Friday, August 29, 2014

Why did the Frog cross the road?

wood frog ( NYS Dept. Environmental Conservation)
When I drive up my road these nights I see frogs and toads leaping and hopping across the road. I suspect they're leaving the ponds and heading into the woods for fall. The toads (American toads) will burrow into the soil below the frost line, but gray tree frogs and other frogs that aren't so good at digging will just scootch beneath layers of leaves and pine needles.

A layer of leaves sounds cozy - but it's not nearly warm enough to keep the frogs from freezing. So it's a good thing these frogs have "antifreeze" in their system.

Meanwhile, during these last nights of summer, the woods around my house is noisy. Every evening there is a symphony of cricket and frog song that echoes through the trees.

What sort of night sounds do you have around your home? Open the windows and listen. See if you can tell who's singing/chirping/wailing/trilling. If there are too many human sounds, take a nighttime field trip to a park where you can hear the insects and last-of-summer amphibians. You can listen to the sounds of frogs here and here.

Friday, August 22, 2014

Recruiting Alien Space Scouts


Alien Worlds: Your Guide to Extraterrestrial Life
by David Aguilar
80 pages; ages 8-12
National Geographic Kids, 2013

Are you ready to jump into space? To boldly go where no man has gone before? If so, you’ll need a handy field guide to extraterrestrial life.

David Aguilar’s new book may look like science fiction… but it’s not. Aguilar, who directs the Science Information at the Harvard-Smithsonian Center for Astrophysics, has written a number of nonfiction books about space – but he wanted to write something that would appeal to kids. Especially kids who love adventure.

So in this book he invites readers to enlist as “alien space scouts” to search for life on eight new worlds. Space scout training begins with a briefing on how planets form, where to locate habitable zones around stars, what types of “Earth-like” planets we might find, and how to identify life on another planet. He includes the obligatory warning: Do not try to feed these life-forms. Some of them sting or bite, with nasty consequences.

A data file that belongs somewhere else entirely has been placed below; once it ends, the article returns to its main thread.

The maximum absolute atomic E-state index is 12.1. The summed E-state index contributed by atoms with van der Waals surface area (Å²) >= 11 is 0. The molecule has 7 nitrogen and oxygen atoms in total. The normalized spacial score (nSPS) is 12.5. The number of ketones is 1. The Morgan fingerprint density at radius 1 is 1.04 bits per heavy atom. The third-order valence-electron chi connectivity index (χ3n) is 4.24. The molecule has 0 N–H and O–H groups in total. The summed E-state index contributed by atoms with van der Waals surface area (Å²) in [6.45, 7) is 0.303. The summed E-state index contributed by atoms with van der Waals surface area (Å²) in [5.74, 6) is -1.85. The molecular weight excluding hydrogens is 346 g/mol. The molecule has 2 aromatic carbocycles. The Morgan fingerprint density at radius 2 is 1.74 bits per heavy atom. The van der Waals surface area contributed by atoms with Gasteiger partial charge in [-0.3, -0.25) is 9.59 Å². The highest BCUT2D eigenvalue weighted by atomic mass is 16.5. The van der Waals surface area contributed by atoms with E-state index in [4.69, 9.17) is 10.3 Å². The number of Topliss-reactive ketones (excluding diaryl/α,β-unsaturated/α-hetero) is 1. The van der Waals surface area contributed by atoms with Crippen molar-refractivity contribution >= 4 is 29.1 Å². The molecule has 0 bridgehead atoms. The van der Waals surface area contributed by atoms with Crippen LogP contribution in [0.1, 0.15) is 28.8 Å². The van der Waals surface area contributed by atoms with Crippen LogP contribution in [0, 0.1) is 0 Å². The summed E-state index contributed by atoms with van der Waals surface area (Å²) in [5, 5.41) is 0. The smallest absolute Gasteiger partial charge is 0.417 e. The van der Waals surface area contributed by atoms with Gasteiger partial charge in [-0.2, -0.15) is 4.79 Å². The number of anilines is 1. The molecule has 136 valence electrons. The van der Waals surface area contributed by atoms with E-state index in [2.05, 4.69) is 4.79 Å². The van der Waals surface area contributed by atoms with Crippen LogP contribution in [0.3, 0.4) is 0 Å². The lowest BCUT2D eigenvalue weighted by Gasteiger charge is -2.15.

Then it’s time to suit up, fuel the rocket and head out to explore. There’s Ocean World, similar to a young sea-covered Earth with a few emerging volcanic rocks. Life on this world looks a lot like what we would find if we visited Earth 450 million years ago, says Aguilar.

There’s a desert-like “Dying World” where temperatures range from 85 to 140 degrees Fahrenheit – a snapshot of what Earth could be like a billion-and-a-half years from now. “Sleepy Hypnos” is a planet that, with three earth-years of winter, is populated by a variety of life-forms that undergo metamorphosis. And there’s “Rogue World” where life has evolved from metal, glass, and energy fields.

For each world Aguilar provides a field guide to the aliens, with in-depth information about life under those environmental conditions. Truth is, says Aguilar, we don’t know what life on other planets will look like. But we do know about the diversity of creatures that have lived – and are living – on our own planet. And though he doesn’t come right out and say it, this fun exploration of other worlds underscores just how important habitat is to life.

Beyond the book:

Go on an “alien” hunt. You don’t need a spaceship to see weird creatures – just check out what’s living in a neighborhood pond or under a log. Or take a virtual field trip via your computer to check out things that live in Earth’s harshest environments. What lives in the Sahara desert, on top of Mount Everest, or at 20,000 leagues under the sea?

Design an extraterrestrial creature. Choose one of the alien worlds and design a plant or animal that lives there. Think about what it needs to survive:

  •     a way to breathe
  •     a food source
  •     protection from heat and/or cold
  •     protection from cosmic radiation
  •     a way to sense their environment
  •     a way to move (based on the planet’s gravity)
Drop by STEM Friday to see what other science books and resources bloggers are sharing.

Wednesday, August 20, 2014

Wordless Wednesday




Archimedes Notebook is taking a break from blogging for a few weeks so I can spend this summer being a curious naturalist. You'll still find  Wordless Wednesday photos posted each week - but for the summer, look for hands-on science over at the Candor Free Library blog. Summer Reading is all about Fizz! Boom! and reading. Friday posts will resume in mid-August.